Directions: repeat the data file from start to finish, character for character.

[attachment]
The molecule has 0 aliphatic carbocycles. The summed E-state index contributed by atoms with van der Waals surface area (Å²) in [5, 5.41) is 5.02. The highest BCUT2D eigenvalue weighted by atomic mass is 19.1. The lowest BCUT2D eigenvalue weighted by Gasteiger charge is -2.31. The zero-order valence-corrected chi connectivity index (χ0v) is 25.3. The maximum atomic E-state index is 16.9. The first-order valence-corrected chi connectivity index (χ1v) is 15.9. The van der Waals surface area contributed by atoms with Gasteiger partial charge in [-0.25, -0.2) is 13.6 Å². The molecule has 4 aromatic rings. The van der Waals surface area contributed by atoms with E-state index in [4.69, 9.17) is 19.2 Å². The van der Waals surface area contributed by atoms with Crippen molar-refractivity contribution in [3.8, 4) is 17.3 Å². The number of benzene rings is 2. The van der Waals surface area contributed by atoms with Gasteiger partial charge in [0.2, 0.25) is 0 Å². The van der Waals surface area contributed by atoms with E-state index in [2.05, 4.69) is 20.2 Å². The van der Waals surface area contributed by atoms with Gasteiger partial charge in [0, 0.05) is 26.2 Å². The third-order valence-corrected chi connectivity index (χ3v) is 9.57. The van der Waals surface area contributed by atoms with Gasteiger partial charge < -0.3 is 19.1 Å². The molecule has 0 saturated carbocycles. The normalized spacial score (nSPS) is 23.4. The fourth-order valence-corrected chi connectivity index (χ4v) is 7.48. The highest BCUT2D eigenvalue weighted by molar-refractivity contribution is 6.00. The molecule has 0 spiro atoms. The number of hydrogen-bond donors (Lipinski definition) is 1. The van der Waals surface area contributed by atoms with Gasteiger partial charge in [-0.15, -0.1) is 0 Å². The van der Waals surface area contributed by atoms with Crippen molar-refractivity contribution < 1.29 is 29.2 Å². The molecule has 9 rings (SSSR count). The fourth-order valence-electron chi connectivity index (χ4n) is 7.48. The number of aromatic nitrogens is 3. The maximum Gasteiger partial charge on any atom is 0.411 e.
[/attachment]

The molecule has 0 aliphatic carbocycles. The summed E-state index contributed by atoms with van der Waals surface area (Å²) in [5, 5.41) is 5.02. The highest BCUT2D eigenvalue weighted by atomic mass is 19.1. The lowest BCUT2D eigenvalue weighted by Gasteiger charge is -2.31. The zero-order valence-corrected chi connectivity index (χ0v) is 25.3. The maximum atomic E-state index is 16.9. The first-order valence-corrected chi connectivity index (χ1v) is 15.9. The van der Waals surface area contributed by atoms with Gasteiger partial charge in [-0.25, -0.2) is 13.6 Å². The molecule has 4 aromatic rings. The van der Waals surface area contributed by atoms with E-state index in [4.69, 9.17) is 19.2 Å². The van der Waals surface area contributed by atoms with Crippen molar-refractivity contribution in [3.8, 4) is 17.3 Å². The number of benzene rings is 2. The van der Waals surface area contributed by atoms with Gasteiger partial charge in [0.2, 0.25) is 0 Å². The van der Waals surface area contributed by atoms with E-state index in [2.05, 4.69) is 20.2 Å². The van der Waals surface area contributed by atoms with Gasteiger partial charge in [0, 0.05) is 26.2 Å². The third-order valence-corrected chi connectivity index (χ3v) is 9.57. The van der Waals surface area contributed by atoms with Gasteiger partial charge < -0.3 is 19.1 Å². The molecule has 0 saturated carbocycles. The normalized spacial score (nSPS) is 23.4. The fourth-order valence-corrected chi connectivity index (χ4v) is 7.48. The highest BCUT2D eigenvalue weighted by molar-refractivity contribution is 6.00. The molecule has 0 spiro atoms. The number of hydrogen-bond donors (Lipinski definition) is 1. The van der Waals surface area contributed by atoms with Gasteiger partial charge in [-0.15, -0.1) is 0 Å². The van der Waals surface area contributed by atoms with Crippen molar-refractivity contribution < 1.29 is 29.2 Å². The molecule has 9 rings (SSSR count). The fourth-order valence-electron chi connectivity index (χ4n) is 7.48. The number of aromatic nitrogens is 3. The maximum Gasteiger partial charge on any atom is 0.411 e.